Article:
Gerbera viridifolia, commonly the blushing Barberton daisy, is a stemless, tufted perennial reaching 35 cm in height when flowering. It tends to form colonies.
The stalked leaves are fairly erect in their rosette. Leaf-shape is mostly elliptic, the blades sometimes hairy on both surfaces, more so above. In picture the visible leaf is particularly long-haired on its dull purple-maroon margin. The blade is dark green, the pale midrib conspicuous in its lower part and the margins about entire.
The flowerheads grow solitary on long scapes without bracts. The single whorl of ray florets around the central disc is white, pink or purple, rarely yellow and usually pinkish purple below. Flowerhead diameter is up to 4 cm. Flowering happens in spring to midsummer.
The species distribution is from the Eastern Cape to Limpopo in the eastern parts of South Africa and further in Africa. The plant is known in East Africa where it grows at altitudes to about 2400 m. The photo was taken early September near Roossenekal.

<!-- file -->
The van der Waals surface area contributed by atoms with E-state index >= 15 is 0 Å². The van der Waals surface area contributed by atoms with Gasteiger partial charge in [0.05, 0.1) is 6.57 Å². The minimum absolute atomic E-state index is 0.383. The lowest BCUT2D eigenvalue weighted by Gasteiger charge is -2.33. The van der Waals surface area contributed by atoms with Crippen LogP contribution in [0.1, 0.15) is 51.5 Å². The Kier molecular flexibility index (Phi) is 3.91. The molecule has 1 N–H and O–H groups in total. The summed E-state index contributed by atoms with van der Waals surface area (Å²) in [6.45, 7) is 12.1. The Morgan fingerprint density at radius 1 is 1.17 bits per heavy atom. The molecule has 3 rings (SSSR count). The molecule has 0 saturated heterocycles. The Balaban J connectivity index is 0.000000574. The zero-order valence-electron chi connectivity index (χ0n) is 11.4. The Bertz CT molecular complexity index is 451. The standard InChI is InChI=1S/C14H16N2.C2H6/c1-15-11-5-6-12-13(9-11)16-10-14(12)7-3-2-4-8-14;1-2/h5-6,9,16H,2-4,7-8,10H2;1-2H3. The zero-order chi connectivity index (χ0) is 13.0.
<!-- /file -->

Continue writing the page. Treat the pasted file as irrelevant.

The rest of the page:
The habitat is grassland and wooded grassland. The species is not considered to be threatened in its habitat early in the twenty first century.
Two subspecies, viz. subsp. viridifolia and subsp. natalensis used to be recognised (Manning, 2009; Van Wyk and Malan, 1997; Onderstall, 1996; Blundell, 1992; iNaturalist; http://redlist.sanbi.org).